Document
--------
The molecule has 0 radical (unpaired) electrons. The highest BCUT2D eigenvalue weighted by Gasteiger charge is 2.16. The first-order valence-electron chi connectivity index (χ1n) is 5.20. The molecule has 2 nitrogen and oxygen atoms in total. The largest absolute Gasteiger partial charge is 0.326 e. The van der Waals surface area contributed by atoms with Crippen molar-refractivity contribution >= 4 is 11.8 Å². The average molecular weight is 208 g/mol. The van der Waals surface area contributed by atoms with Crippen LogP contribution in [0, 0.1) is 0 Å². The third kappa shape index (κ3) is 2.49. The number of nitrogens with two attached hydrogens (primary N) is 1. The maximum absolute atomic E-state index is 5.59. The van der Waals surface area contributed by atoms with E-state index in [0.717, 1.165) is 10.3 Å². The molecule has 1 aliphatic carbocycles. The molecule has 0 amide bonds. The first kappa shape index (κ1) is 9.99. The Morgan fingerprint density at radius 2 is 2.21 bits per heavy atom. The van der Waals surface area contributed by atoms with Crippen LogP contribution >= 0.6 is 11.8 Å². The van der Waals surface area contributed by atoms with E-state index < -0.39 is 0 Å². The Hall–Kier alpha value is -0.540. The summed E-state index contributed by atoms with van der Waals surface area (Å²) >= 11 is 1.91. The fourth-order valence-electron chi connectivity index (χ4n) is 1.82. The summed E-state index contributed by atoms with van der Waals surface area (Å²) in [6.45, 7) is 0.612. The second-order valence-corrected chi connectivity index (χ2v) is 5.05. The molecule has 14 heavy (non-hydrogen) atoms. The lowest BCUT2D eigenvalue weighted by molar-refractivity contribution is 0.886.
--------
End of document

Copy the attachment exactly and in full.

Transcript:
The molecule has 0 radical (unpaired) electrons. The highest BCUT2D eigenvalue weighted by Gasteiger charge is 2.16. The first-order valence-electron chi connectivity index (χ1n) is 5.20. The molecule has 2 nitrogen and oxygen atoms in total. The largest absolute Gasteiger partial charge is 0.326 e. The van der Waals surface area contributed by atoms with Crippen molar-refractivity contribution >= 4 is 11.8 Å². The average molecular weight is 208 g/mol. The van der Waals surface area contributed by atoms with Crippen LogP contribution in [0, 0.1) is 0 Å². The third kappa shape index (κ3) is 2.49. The number of nitrogens with two attached hydrogens (primary N) is 1. The maximum absolute atomic E-state index is 5.59. The van der Waals surface area contributed by atoms with E-state index in [0.717, 1.165) is 10.3 Å². The molecule has 1 aliphatic carbocycles. The molecule has 0 amide bonds. The first kappa shape index (κ1) is 9.99. The Morgan fingerprint density at radius 2 is 2.21 bits per heavy atom. The van der Waals surface area contributed by atoms with Crippen LogP contribution >= 0.6 is 11.8 Å². The van der Waals surface area contributed by atoms with E-state index < -0.39 is 0 Å². The Hall–Kier alpha value is -0.540. The summed E-state index contributed by atoms with van der Waals surface area (Å²) >= 11 is 1.91. The fourth-order valence-electron chi connectivity index (χ4n) is 1.82. The summed E-state index contributed by atoms with van der Waals surface area (Å²) in [6.45, 7) is 0.612. The second-order valence-corrected chi connectivity index (χ2v) is 5.05. The molecule has 14 heavy (non-hydrogen) atoms. The lowest BCUT2D eigenvalue weighted by molar-refractivity contribution is 0.886.